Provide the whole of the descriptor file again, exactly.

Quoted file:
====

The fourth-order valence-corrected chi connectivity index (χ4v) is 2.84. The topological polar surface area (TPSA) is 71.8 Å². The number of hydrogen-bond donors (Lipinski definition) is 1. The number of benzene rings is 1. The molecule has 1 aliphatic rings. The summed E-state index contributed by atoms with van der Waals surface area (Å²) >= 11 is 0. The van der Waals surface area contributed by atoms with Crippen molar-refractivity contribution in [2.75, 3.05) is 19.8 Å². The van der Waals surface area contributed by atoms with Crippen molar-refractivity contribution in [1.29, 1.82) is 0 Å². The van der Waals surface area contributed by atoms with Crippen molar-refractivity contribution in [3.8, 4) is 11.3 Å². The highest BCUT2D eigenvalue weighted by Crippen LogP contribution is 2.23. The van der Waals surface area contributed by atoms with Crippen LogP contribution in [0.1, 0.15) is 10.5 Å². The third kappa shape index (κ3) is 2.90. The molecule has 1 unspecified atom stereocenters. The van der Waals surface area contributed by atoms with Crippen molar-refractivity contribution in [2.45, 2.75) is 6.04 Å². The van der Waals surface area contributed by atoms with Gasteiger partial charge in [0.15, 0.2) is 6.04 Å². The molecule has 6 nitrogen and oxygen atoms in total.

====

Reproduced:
The fourth-order valence-corrected chi connectivity index (χ4v) is 2.84. The topological polar surface area (TPSA) is 71.8 Å². The number of hydrogen-bond donors (Lipinski definition) is 1. The number of benzene rings is 1. The molecule has 1 aliphatic rings. The summed E-state index contributed by atoms with van der Waals surface area (Å²) >= 11 is 0. The van der Waals surface area contributed by atoms with Crippen molar-refractivity contribution in [2.75, 3.05) is 19.8 Å². The van der Waals surface area contributed by atoms with Crippen molar-refractivity contribution in [1.29, 1.82) is 0 Å². The van der Waals surface area contributed by atoms with Crippen molar-refractivity contribution in [3.8, 4) is 11.3 Å². The highest BCUT2D eigenvalue weighted by Crippen LogP contribution is 2.23. The van der Waals surface area contributed by atoms with Crippen LogP contribution in [0.1, 0.15) is 10.5 Å². The third kappa shape index (κ3) is 2.90. The molecule has 1 unspecified atom stereocenters. The van der Waals surface area contributed by atoms with Crippen molar-refractivity contribution in [2.45, 2.75) is 6.04 Å². The van der Waals surface area contributed by atoms with Gasteiger partial charge in [0.15, 0.2) is 6.04 Å². The molecule has 6 nitrogen and oxygen atoms in total.